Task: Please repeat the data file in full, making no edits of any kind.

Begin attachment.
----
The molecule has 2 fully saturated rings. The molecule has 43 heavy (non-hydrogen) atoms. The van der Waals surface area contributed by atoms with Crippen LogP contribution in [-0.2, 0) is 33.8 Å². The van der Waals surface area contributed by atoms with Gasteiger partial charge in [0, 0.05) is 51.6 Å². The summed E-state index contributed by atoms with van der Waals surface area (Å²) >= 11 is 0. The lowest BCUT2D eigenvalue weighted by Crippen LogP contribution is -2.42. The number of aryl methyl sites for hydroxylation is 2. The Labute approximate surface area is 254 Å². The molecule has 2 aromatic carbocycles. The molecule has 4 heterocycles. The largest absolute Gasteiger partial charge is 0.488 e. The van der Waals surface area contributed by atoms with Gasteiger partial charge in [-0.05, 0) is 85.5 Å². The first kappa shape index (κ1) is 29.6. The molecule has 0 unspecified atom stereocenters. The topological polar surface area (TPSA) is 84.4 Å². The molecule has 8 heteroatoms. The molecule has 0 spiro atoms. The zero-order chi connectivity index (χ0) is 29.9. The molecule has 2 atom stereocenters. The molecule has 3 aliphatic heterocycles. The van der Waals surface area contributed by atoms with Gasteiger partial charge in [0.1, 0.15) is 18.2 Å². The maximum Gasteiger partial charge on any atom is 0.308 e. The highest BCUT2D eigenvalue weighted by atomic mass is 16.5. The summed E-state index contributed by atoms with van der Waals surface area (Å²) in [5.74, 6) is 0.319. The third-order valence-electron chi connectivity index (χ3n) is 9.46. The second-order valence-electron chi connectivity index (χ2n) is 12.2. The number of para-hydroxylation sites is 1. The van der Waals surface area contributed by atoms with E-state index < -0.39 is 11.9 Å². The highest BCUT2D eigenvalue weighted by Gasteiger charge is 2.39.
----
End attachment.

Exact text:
The molecule has 2 fully saturated rings. The molecule has 43 heavy (non-hydrogen) atoms. The van der Waals surface area contributed by atoms with Crippen LogP contribution in [-0.2, 0) is 33.8 Å². The van der Waals surface area contributed by atoms with Gasteiger partial charge in [0, 0.05) is 51.6 Å². The summed E-state index contributed by atoms with van der Waals surface area (Å²) >= 11 is 0. The lowest BCUT2D eigenvalue weighted by Crippen LogP contribution is -2.42. The number of aryl methyl sites for hydroxylation is 2. The Labute approximate surface area is 254 Å². The molecule has 2 aromatic carbocycles. The molecule has 4 heterocycles. The largest absolute Gasteiger partial charge is 0.488 e. The van der Waals surface area contributed by atoms with Gasteiger partial charge in [-0.05, 0) is 85.5 Å². The first kappa shape index (κ1) is 29.6. The molecule has 0 unspecified atom stereocenters. The topological polar surface area (TPSA) is 84.4 Å². The molecule has 8 heteroatoms. The molecule has 0 spiro atoms. The zero-order chi connectivity index (χ0) is 29.9. The molecule has 2 atom stereocenters. The molecule has 3 aliphatic heterocycles. The van der Waals surface area contributed by atoms with Gasteiger partial charge in [0.1, 0.15) is 18.2 Å². The maximum Gasteiger partial charge on any atom is 0.308 e. The highest BCUT2D eigenvalue weighted by atomic mass is 16.5. The summed E-state index contributed by atoms with van der Waals surface area (Å²) in [5.74, 6) is 0.319. The third-order valence-electron chi connectivity index (χ3n) is 9.46. The second-order valence-electron chi connectivity index (χ2n) is 12.2. The number of para-hydroxylation sites is 1. The van der Waals surface area contributed by atoms with E-state index < -0.39 is 11.9 Å². The highest BCUT2D eigenvalue weighted by Gasteiger charge is 2.39.